I have read many of Foner’s books dealing with American Slavery, the Civil War, Reconstruction, Jim Crow and the Civil Rights Movement in my own studies. He is one of the best at dealing with those subjects and if you are a serious student of that period, you need to read his works.

Likewise, Hoffer’s book is a classic and sadly people often quote him out of context, knowing nothing of him, his times, or his life. The True Believer is often quoted in order to justify hatreds against others, be they foreigners, the establishment, racial or religious minorities, or simply whatever political order they despise. This can be from the Left or the Right. Hoffer understood it well, he had lived through the World Wars and the Cold War. He had seen dictatorships arise from different points of the political spectrum, but each shared common characteristics.

The True Believer is an uncomfortable read for those who are not simply trying to find quotes to support their ideology. I think that I was much more uncomfortable with it today than I ever was in the past.

When I first read the book I was trying to understand religious fanaticism, hatred, and terrorism. It was quite good for that purpose but I did not go back and look at how I could in Hoffer’s book. That came to me today as I read it with a different eye in a different time. So I wrote a review of it on Amazon and Goodreads and my takeaway is that any of us can become A True Believer.

Last week I finished reading Peter Hart’s book on the Somme Campaign of 1916. It is a massive book that in addition to explaining the strategy and tactics behind this brutal and bloody battle, contains many first hand accounts of the soldiers who fought in it. If you have been to war, if you have seen its devastation, the vivid written accounts of these soldiers, who describe carnage that few, if any modern soldiers have ever experienced are terrifying. If you haven’t been to war, just read it and think about the battle scenes in movies like Saving Private Ryan, We Were Soldiers, Gallipoli, Stalingrad (the German Version), or series like Band Of Brothers or The Pacific; the more graphic the better. Unfortunately, you won’t experience the olfactory ambiance of death, or experience any discomforts of heat, cold, mud, swarms of flies, and physical and mental exhaustion,which complete the experience. The Alsatian German Guy Sager wrote in his book The Forgotten Soldier:

“Too many people learn about war with no inconvenience to themselves. They read about Verdun or Stalingrad without comprehension, sitting in a comfortable armchair, with their feet beside the fire, preparing to go about their business the next day, as usual.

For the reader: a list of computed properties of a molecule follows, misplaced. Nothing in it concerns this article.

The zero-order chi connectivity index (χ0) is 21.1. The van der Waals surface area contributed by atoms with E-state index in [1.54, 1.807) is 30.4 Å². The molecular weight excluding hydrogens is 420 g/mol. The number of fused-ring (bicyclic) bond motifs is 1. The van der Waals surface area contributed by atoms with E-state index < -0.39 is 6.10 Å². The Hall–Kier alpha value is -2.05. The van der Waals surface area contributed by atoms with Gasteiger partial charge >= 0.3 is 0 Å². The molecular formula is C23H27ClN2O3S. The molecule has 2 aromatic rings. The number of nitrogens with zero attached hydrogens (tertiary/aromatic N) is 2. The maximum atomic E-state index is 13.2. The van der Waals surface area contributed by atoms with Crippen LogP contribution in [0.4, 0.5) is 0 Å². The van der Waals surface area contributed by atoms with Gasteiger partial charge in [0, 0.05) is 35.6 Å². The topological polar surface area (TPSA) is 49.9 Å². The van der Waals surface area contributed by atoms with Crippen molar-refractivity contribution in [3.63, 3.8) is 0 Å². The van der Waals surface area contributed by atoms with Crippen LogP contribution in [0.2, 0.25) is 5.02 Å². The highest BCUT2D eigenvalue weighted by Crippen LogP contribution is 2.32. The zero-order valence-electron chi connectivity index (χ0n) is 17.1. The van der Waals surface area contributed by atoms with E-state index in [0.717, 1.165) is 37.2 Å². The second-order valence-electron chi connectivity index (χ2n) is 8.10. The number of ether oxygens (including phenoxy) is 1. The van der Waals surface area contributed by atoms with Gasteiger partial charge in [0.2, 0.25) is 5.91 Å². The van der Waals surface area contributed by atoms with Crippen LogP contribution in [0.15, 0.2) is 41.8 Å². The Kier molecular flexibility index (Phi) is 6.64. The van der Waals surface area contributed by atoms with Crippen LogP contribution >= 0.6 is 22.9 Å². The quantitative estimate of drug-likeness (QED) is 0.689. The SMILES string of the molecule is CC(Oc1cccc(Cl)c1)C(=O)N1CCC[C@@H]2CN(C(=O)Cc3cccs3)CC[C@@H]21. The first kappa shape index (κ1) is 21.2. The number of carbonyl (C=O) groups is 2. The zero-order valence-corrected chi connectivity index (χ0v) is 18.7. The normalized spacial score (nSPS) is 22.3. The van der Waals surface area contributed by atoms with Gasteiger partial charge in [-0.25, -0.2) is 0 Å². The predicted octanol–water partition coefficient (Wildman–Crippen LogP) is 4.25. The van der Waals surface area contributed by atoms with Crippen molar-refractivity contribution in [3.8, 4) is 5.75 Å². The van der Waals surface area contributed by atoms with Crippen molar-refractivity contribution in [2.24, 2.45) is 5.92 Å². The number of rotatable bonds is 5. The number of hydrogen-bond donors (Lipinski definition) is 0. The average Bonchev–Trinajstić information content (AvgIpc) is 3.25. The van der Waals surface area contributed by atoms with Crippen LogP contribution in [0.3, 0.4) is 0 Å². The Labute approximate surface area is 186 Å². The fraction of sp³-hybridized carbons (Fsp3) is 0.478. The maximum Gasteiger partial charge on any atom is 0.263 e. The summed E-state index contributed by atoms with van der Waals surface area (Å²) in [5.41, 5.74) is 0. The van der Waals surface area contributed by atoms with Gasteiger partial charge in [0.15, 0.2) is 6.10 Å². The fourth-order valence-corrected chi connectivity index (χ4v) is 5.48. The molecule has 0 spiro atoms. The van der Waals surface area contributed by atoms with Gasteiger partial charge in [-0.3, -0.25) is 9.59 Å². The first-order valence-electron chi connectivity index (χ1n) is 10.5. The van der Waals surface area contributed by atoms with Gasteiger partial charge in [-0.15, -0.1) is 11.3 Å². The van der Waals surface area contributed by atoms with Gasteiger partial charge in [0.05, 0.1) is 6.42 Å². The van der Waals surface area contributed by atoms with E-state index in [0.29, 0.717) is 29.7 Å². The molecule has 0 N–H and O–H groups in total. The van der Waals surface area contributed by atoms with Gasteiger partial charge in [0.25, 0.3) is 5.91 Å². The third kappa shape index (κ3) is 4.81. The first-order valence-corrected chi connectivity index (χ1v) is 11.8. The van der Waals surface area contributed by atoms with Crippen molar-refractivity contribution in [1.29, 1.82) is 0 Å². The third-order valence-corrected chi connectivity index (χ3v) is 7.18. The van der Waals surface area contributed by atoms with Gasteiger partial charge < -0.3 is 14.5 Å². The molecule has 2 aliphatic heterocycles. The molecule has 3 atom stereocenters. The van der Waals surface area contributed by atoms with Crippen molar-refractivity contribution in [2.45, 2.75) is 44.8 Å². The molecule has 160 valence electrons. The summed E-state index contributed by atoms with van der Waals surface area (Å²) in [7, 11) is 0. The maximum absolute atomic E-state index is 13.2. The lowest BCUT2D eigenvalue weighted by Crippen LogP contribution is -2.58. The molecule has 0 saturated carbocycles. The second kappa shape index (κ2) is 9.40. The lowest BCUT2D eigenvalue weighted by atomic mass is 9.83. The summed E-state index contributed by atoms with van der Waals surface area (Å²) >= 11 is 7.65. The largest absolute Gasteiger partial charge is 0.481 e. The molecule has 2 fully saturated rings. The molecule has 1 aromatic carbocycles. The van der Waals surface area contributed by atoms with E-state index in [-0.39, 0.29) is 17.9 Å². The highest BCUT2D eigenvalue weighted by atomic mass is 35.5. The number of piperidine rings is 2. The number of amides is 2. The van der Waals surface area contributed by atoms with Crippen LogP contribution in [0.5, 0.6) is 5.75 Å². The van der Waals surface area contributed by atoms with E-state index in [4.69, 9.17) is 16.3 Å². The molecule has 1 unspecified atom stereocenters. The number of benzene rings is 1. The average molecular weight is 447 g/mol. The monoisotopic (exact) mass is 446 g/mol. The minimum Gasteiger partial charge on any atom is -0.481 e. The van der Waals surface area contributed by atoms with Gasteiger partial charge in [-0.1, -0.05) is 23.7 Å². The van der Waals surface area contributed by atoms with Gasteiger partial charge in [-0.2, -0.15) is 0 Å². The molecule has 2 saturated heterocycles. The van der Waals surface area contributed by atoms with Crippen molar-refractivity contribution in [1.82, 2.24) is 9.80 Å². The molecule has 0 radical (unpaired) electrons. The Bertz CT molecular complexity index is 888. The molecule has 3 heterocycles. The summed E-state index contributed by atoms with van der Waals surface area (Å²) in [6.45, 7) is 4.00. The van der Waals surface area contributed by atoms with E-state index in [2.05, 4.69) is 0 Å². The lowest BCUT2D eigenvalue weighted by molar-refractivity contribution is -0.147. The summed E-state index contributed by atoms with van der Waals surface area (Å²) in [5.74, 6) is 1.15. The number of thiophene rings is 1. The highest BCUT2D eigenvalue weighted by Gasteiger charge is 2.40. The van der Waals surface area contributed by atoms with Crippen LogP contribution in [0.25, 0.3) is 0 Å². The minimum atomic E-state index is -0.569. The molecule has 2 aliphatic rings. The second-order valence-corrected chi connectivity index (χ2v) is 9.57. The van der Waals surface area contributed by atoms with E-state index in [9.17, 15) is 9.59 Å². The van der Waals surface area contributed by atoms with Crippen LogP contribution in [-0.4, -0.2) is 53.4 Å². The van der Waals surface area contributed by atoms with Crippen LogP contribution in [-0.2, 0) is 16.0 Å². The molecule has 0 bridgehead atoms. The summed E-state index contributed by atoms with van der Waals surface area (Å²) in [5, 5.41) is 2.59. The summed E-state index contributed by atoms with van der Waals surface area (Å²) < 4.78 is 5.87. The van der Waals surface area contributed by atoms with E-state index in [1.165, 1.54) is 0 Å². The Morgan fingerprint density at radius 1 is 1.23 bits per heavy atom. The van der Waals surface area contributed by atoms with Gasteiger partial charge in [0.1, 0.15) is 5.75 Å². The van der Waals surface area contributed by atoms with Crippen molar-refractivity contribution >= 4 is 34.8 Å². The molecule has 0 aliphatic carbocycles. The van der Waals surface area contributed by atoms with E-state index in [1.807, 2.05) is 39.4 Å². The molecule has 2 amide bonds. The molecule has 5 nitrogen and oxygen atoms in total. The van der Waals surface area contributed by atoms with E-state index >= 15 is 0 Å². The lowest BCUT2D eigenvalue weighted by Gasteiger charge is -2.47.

One should really read such accounts under compulsion, in discomfort, considering oneself fortunate not to be describing the events in a letter home, writing from a hole in the mud. One should read about war in the worst circumstances, when everything is going badly, remembering that the torments of peace are trivial, and not worth any white hairs. Nothing is really serious in the tranquility of peace; only an idiot could be really disturbed by a question of salary.

One should read about war standing up, late at night, when one is tired, as I am writing about it now, at dawn, while my asthma attack wears off. And even now, in my sleepless exhaustion, how gentle and easy peace seems!”

But I digress…

I have not done nearly as much interaction on social media over the past couple of days. I find reading or watching films or series that make me think or laugh, or maybe both, or discussing the matters with Judy or my dogs. Minnie is quite the conversationalist, and Pierre is becoming one too. Izzy, remains the incredibly sweet but somewhat serious security officer. For her it’s just the facts.

Anyway, my life will be filled with various medical appointments, surgical procedures, physical therapy, sleep management, orthopedic and dermatology consults or follow ups. It’s kind of like the old children’s song Heads, Shoulders, Knees and Toes, Eyes and Ears, and Mouth and Nose; except that my teeth and toes are fine, all the rest has gone to shit. Besides waiting on two knee procedures, hip and shoulder evaluations, having to walk with a cane, carrying my wallet, phone, iPad, and keys in my old replica German Medical bag, which is kind of a man purse. All the while I am recovering from a treatment to burn off pre-cancerous cells off of my scalp and face which have left me looking like the rusted wreck of the USS Utah at Pearl Harbor, but apart from that I am just fine.

Now I will get through this, unless one of my physically active dreams or nightmares results in another injury. My veteran readers know that I have had two emergency room visits when I crashed into my nightstand breaking my nose, or the floor, as like happened last week when I landed on the kneecap of the knee that I am to have platelet rich plasma treatments two weeks from now. Thankfully, I didn’t fracture it, or at least I assume that I didn’t because the surgeon hasn’t called me about it.

So, I persevere with the ear worms of the theme from Rocky III, The Eye Of the Tiger, and Gloria Gaynor’s I Will Survive blending into the constant ringing of my Tinnitus ravaged ears while walking like Dr. House, without the Vicodin.

Until tomorrow,

Peace,

Padre Steve+

Leave a comment

Filed under books, healthcare, Loose thoughts and musings, Military